Maque Choux by Dana Jacobi and AICR

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As one of the world's foremost cancer research institutes, the American Institute for Cancer Research leads the way in making evidence-based recommendations that promote lifestyle choices among the public that can prevent the development of some cancers. To this end, every other week they team up with food expert Dana Jacobi to offer a new and delicious recipe.

This week: Give Fresh Summer Corn Louisiana Flavor.

Local corn, barely cooked and eaten on the cob, is heaven, but sometimes, I like to cut the kernels off the cob and use them to make maque choux. Pronounced make shoo, this traditional mash-up of Cajun and Native American cooking gets its name from a Louisiana tribe.

A side dish featuring fresh corn, green bell pepper and onion, some versions include heavy cream, sausage or bacon. Instead, I keep this maque choux lean and vegan, adding smoky flavor by using Spanish paprika.

I also use a touch of garlic, scallions and fresh tomato that brings just the right amount of acid to balance the sweetness of the corn. A beefsteak-type tomato is ideal because of its meaty flesh, although using any firm-ripe tomato is fine. I would, however, avoid heirloom varieties that are more juice than flesh.

You must peel the tomato or tough bits of skin will mar your maque choux. Peeling a big beefsteak is a snap, particularly when you use a swivel-blade vegetable peeler with a serrated blade. Why not use the usual, straight edge swivel blade peeler? Because its blade cannot not bite into the smooth, tight flesh. The other peeling choice is using the cumbersome hot water method of dunking a tomato into a pot of boiling water until the skin cracks and lifting off the skin. I am no gadget geek, but with an investment of less than $10.00, you will find this peeler earns its keep.

Maque choux served with cooked rice and red beans makes a perfect meal. Or, toss in shrimp for a one-dish dinner.

Maque Choux (Cajun Corn)

  • 4 ears yellow corn
  • 1 1/4 lbs. firm-ripe tomatoes (about 3-4 medium)
  • 1 Tbsp. canola oil
  • 1/2 cup finely chopped onion
  • 1 tsp. finely chopped garlic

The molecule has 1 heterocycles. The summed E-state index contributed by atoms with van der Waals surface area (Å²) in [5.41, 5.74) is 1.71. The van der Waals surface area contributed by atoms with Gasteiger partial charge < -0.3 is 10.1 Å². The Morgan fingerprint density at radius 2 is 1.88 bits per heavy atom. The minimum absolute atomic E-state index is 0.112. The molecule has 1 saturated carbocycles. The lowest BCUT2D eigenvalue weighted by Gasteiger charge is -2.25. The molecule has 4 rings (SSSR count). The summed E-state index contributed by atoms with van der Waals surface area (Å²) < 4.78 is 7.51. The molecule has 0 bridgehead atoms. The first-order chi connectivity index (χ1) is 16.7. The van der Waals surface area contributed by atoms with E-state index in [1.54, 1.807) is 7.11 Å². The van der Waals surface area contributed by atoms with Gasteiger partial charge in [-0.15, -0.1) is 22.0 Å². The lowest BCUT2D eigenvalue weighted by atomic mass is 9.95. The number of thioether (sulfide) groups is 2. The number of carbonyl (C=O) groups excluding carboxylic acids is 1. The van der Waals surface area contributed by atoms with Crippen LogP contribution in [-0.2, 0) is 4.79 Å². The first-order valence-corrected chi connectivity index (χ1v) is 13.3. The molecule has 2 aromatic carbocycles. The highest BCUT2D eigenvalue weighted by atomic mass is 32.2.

• 1/2 cup finely chopped green bell pepper
  • 1/2 cup chopped scallions, green part only, divided
  • 1/2 tsp. smoked paprika, sweet or hot
  • ½ tsp. salt
  • Freshly ground pepper

Instructions

Standing ear of corn in center of wide, shallow bowl, cut kernels from cob. Repeat with remaining ears of corn. There should be about 3 cups kernels. Reserve any remaining corn for another use.

Place strainer over medium bowl. Holding tomato over bowl, peel it using serrated swivel blade vegetable peeler and discard peel. Halve tomato crosswise, then squeeze gently over strainer, using finger as needed to eject seeds. Repeat with remaining tomatoes and set aside. Using back of wooden spoon, press liquid from contents of strainer into bowl. Discard contents of strainer. Finely chop seeded tomato.

In large skillet, heat oil over medium-high heat. Add onion and cook until translucent, 3 minutes, stirring occasionally. Add garlic and cook 1 minute, stirring often. Add corn, tomatoes and their liquid, peppers and half of scallions. Mix in paprika and salt. Simmer until tomatoes are partly broken down and most of liquid has evaporated but maque choux is moist, about 5 minutes, stirring occasionally.

Off heat, season maque choux to taste with pepper. Transfer to serving bowl, garnish with remaining scallions and serve hot or warm.

Makes 4 servings.

Per serving: 184 calories, 5 g total fat (<1 g saturated fat), 36 g carbohydrate, 6 g protein, 6 g dietary fiber, 305 mg sodium.

To learn more about Dana Jacobi, visit www.danajacobi.com.

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